Before I disappear into my usual ramblings, like how WordPress seems entirely different, and probably better, somehow, I should get the important stuff out of the way first. Brawsome’s next game is Warp Frontier, and the first trailer is up on the tube.
There’s even a Steam Page up. I wonder what that wishlist button does? https://store.steampowered.com/app/226280/Warp_Frontier
Okay, but, whaaaat!? I thought you were dead. I hear you say. Well, there’s some truth to that, and let’s face it, is anyone really alive? Find out, in Warp Frontier!
Before I lose the other 20% of you, let’s size this baby up. It’s got a cool 6-8 hours of gameplay, with nearly 30 characters, fully voiced, which equates to about 4,000 lines of dialogue. Inbuilt hint system, in addition to the character’s inner monologue, and robot companion. There are about 50 scenes to explore, and key choices that lead to several different outcomes, ranging from the loss of thousands of souls, to still being able to see your kids. The game is predominantly voiced by Australians, something that’s uncommon for most point and click adentures, in addition there are actors from New Zealand, the US, UK and Serbia. If I’m going to work with everyone remotely, may as well get people that are the real deal.
Warp Frontier is so many things, including the most personal game I’ve made, the most of my own money I’ve spent, and the most time I’ve spent. The personal aspect is that of feeling like an Australian story told as a sci-fi game. The setting is humanity’s newest extrasolar colony – Cetus, a small isolated planet on the edge of civilization, a Frontier, if you will. The people of Cetus are mostly rural, and come from many different cultures, but come together around a quintessentially Cetan identity. The lead, Vince, is a man possibly past his greatest achievements, likely on the verge of a mid-life crisis, whose life has been steered by forces outside of his control, finding himself stuck doing something he is good at, rather than something he enjoys. He is haunted by the loss of his first wife, and friends during the Cetan war, 10 years prior, and feels like he has failed them, with an added sprinkling of survivor’s guilt, but in the midst of this, he still has a job to do, and to be there for his kids, while staying away from the bottle that constantly threatens to make everything a little easier and harder at the same time.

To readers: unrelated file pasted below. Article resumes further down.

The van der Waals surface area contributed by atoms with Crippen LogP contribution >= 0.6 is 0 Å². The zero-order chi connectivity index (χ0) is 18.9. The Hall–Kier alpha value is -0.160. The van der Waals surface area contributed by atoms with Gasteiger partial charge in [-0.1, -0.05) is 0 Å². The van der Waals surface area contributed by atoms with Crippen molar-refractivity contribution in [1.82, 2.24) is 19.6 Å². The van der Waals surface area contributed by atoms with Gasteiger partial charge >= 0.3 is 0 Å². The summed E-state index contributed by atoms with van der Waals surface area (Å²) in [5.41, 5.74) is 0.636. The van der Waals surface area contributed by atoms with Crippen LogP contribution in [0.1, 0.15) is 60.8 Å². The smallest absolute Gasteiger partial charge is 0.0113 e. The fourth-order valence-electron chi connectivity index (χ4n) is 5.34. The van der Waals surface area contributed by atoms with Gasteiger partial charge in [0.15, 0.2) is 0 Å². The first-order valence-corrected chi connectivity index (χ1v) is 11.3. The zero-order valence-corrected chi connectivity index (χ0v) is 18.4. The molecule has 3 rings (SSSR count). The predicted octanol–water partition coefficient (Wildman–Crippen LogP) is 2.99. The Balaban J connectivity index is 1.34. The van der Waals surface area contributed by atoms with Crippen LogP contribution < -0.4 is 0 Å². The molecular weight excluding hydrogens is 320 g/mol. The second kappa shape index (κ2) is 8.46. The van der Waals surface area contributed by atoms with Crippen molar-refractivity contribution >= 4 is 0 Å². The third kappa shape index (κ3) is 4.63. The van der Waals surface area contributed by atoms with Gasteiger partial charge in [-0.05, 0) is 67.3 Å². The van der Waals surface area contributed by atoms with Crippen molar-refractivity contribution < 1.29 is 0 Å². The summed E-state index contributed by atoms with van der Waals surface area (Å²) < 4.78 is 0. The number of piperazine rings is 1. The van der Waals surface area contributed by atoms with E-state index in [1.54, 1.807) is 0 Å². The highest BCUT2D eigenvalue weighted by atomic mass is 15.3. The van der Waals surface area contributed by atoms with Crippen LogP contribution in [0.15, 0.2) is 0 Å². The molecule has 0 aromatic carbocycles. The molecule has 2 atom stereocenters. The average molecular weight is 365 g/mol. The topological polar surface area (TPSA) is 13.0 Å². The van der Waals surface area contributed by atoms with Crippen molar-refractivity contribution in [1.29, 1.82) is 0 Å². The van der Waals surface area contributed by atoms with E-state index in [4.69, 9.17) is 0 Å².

Warp Frontier is influenced by media I was consuming at the time of writing and thereafter, including Ray Kurzweils prophesizing of a singularity, and The Expanse and Altered Carbon series. With thoughts of singularity weighing heavily on my mind I started to explore what might happen after a singularity, what if humanity decides to pull the plug and revert to a potential post Artificial Intelligence dark age? The game is set in 2215, a couple of hundred years after such a singularity when General Artificial Intelligence has been outlawed, as well as replication devices. With the advent of Warp travel, humanity has fractured into factions that derive their identity more from their planetary origin, rather than their original earth culture, which circles back on this idea of an Australian identity. The Expanse series really spoke to me as one of the more grounded sci-fi realities, it really felt as if we could look into the future and see something very similar, it also made me consider how humans grow apart with generations growing up off Earth. Altered Carbon explores living forever, and the body merely as a vessel barely tied to our identity.
Oh, that’s right, short blog entries are hard. I promise when I have more time I’ll write a shorter entry. Or maybe you’d prefer to consume me talking for an hour once a week, like I seem to consume all my media. Look forward to this social media neanderthal figuring it out over the coming months!